(Editor’s note: My man Slim runs Bloguin network partner Mizzourahblog.com and graciously agreed to give Homerism a little insight on what the Tigers bring to the table, as well as how to stop them. I returned the favor.)
By now the Sooners have gotten used to beating Missouri. After all, it’s Oklahoma that destroyed Mizzou in back-to-back Big 12 championship games, effectively ruining Missouri’s dreams of a national championship birth and a BCS bowl.
However, this year’s Mizzou squad has something the past ones didn’t: a legitimate defense.
Going with my head and not my heart, Oklahoma should win this game. OU is more experienced, more talented and has faced better competition to this point.
However, the Sooners are facing a Missouri team that is improving each week and will be playing at home in front of a crowd who is considering this the biggest home game for Missouri in decades.
Gary Pinkel has never beaten Oklahoma and it’s going to take a flawless performance from Mizzou if it’s going to happen on Saturday.
Here’s how you’ll beat the Tigers: Offensively, you’ll run the ball down Mizzou’s throats. The Tiger defense is extremely fast and playing with increasingly more confidence. This year, Mizzou boasts the nation’s No. 2 overall scoring defense and has forced 14 turnovers.
However, the weak spot in the defense is right up the middle. The defensive tackles have been playing better lately, but are still the biggest question mark on this team.
Opponents have had very little success passing on Missouri. This may come as a surprise to OU fans, because the last time your team faced Mizzou, you guys hung 62 points on Mizzou’s porous D.
This year, Missouri has one of the best pass rushes in the nation. The Tigers have four talented d-ends that have caused nightmares for opposing QBs. Landry Jones will easily be the best quarterback this team has faced, but don’t expect another 30-34 passing performance. This D has really turned up its aggressiveness this year, and the secondary is taking advantage of pressured throws. Run the ball early, run it often and OU will have some success.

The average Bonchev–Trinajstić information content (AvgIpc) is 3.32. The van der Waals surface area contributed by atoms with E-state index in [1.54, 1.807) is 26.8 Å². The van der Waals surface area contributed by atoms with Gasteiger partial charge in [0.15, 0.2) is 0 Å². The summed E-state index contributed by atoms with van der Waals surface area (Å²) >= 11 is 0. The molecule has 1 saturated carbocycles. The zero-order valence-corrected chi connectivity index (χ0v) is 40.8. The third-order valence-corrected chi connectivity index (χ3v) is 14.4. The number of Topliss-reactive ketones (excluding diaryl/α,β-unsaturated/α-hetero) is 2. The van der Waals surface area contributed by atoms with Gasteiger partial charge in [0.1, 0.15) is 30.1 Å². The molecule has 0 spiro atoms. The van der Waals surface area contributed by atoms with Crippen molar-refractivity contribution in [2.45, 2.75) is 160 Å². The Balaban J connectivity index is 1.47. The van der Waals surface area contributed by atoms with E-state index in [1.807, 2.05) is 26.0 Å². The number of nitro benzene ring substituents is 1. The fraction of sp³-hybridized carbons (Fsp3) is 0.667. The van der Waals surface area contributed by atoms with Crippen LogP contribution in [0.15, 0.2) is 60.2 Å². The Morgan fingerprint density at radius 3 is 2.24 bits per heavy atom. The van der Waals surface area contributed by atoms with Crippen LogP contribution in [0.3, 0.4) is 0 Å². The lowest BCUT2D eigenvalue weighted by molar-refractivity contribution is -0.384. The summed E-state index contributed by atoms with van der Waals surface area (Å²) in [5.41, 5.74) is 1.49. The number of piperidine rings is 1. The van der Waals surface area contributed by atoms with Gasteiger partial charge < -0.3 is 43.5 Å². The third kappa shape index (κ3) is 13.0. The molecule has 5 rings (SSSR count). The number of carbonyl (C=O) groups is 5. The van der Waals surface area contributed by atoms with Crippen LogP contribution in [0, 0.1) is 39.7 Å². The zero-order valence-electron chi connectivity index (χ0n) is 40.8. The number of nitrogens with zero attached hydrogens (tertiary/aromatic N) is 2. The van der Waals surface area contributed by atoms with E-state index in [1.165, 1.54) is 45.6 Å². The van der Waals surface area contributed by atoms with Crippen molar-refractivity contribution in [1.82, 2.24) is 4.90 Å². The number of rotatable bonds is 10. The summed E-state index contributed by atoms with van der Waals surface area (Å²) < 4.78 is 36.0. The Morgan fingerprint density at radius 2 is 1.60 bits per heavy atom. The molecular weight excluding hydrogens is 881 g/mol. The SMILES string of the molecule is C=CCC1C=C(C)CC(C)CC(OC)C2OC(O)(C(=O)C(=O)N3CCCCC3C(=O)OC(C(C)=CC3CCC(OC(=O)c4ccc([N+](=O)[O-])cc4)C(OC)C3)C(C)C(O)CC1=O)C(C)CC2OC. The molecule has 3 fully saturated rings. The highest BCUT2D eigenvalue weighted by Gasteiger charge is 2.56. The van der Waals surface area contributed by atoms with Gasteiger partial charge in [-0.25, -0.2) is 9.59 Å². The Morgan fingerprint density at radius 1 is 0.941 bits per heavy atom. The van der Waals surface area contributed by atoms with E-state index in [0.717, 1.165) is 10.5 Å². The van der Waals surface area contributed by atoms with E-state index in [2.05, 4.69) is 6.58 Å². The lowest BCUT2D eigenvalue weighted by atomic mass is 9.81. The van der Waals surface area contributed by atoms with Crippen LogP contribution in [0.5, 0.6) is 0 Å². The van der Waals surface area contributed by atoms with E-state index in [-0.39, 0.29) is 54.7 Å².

Defensively, Oklahoma should start with taking away Missouri’s short passing game. Mizzou relies heavily on screen passes and quick hitches. Those plays are considered part of their “running game,” because they are almost automatic for a few yards.
When defenses have taken away the short passes, Mizzou is forced to go deep. Without a big name receiver like Jeremy Maclin or Danario Alexander, Missouri has struggled in that area this year. Pressuring Blaine Gabbert reduces his effectiveness incredibly. Gabbert has a tendency to get “happy feet,” and he gets nervous when under pressure. He’s not nearly as cool and calm in the pocket as Chase Daniel was.
Missouri has very little commitment to the running game. Against a fast and talented defense like OU’s, I don’t expect much from the Missouri ground game. Missouri uses quick passes to set up it’s entire offense. Those short routes spread the field and open it up for deep shots later in the game. They also spread the field horizontally, opening space for the running backs.
In other words, screens and quick hitting routes are the lifeblood of the Missouri offense. Take those away and force Mizzou to try to run consistently or take shots down field, and you’ll shut Mizzou down. San Diego State applied this defensive strategy and nearly came away with a win.
This isn’t your older brother’s Mizzou team. Those squads (’07 and ’08) boasted strong offenses and little to no defense. This year, the defense has been the strength of the team. Can it compete with an offense as talented as Oklahoma’s? I guess we’ll find out.
Oklahoma is the better team. The Sooners should win this one. But don’t expect a blowout like the last few. I expect this game to be highly contested much like the 2007 MU-OU game in Norman was.